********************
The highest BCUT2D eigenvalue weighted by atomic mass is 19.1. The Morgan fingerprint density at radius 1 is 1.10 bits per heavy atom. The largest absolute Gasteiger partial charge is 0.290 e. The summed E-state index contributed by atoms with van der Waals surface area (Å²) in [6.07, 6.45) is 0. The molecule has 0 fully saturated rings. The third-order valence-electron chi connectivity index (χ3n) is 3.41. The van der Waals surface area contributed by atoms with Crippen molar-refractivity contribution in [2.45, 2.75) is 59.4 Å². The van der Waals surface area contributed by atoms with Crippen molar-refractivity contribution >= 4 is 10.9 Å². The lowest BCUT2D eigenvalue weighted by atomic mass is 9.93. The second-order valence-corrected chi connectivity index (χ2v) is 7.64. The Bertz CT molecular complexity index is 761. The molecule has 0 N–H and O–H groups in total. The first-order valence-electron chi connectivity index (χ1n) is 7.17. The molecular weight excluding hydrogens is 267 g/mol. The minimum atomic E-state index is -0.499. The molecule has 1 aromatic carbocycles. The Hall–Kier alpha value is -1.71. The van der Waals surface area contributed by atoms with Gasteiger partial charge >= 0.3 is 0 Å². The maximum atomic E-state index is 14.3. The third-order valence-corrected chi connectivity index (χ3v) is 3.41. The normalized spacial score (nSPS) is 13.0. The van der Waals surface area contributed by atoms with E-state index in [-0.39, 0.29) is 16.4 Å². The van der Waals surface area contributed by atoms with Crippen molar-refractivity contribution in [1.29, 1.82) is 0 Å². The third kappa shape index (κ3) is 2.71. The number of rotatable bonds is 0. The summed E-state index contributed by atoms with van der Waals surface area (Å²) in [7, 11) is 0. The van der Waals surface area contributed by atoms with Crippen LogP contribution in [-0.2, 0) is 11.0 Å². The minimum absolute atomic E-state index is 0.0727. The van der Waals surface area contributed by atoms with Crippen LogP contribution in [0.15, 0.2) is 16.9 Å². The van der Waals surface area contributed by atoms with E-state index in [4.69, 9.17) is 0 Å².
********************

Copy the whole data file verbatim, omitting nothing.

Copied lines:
The highest BCUT2D eigenvalue weighted by atomic mass is 19.1. The Morgan fingerprint density at radius 1 is 1.10 bits per heavy atom. The largest absolute Gasteiger partial charge is 0.290 e. The summed E-state index contributed by atoms with van der Waals surface area (Å²) in [6.07, 6.45) is 0. The molecule has 0 fully saturated rings. The third-order valence-electron chi connectivity index (χ3n) is 3.41. The van der Waals surface area contributed by atoms with Crippen molar-refractivity contribution in [2.45, 2.75) is 59.4 Å². The van der Waals surface area contributed by atoms with Crippen molar-refractivity contribution >= 4 is 10.9 Å². The lowest BCUT2D eigenvalue weighted by atomic mass is 9.93. The second-order valence-corrected chi connectivity index (χ2v) is 7.64. The Bertz CT molecular complexity index is 761. The molecule has 0 N–H and O–H groups in total. The first-order valence-electron chi connectivity index (χ1n) is 7.17. The molecular weight excluding hydrogens is 267 g/mol. The minimum atomic E-state index is -0.499. The molecule has 1 aromatic carbocycles. The Hall–Kier alpha value is -1.71. The van der Waals surface area contributed by atoms with Gasteiger partial charge >= 0.3 is 0 Å². The maximum atomic E-state index is 14.3. The third-order valence-corrected chi connectivity index (χ3v) is 3.41. The normalized spacial score (nSPS) is 13.0. The van der Waals surface area contributed by atoms with E-state index in [-0.39, 0.29) is 16.4 Å². The van der Waals surface area contributed by atoms with Crippen molar-refractivity contribution in [1.29, 1.82) is 0 Å². The third kappa shape index (κ3) is 2.71. The number of rotatable bonds is 0. The summed E-state index contributed by atoms with van der Waals surface area (Å²) in [7, 11) is 0. The van der Waals surface area contributed by atoms with Crippen LogP contribution in [-0.2, 0) is 11.0 Å². The minimum absolute atomic E-state index is 0.0727. The van der Waals surface area contributed by atoms with Crippen LogP contribution in [0.15, 0.2) is 16.9 Å². The van der Waals surface area contributed by atoms with E-state index in [4.69, 9.17) is 0 Å².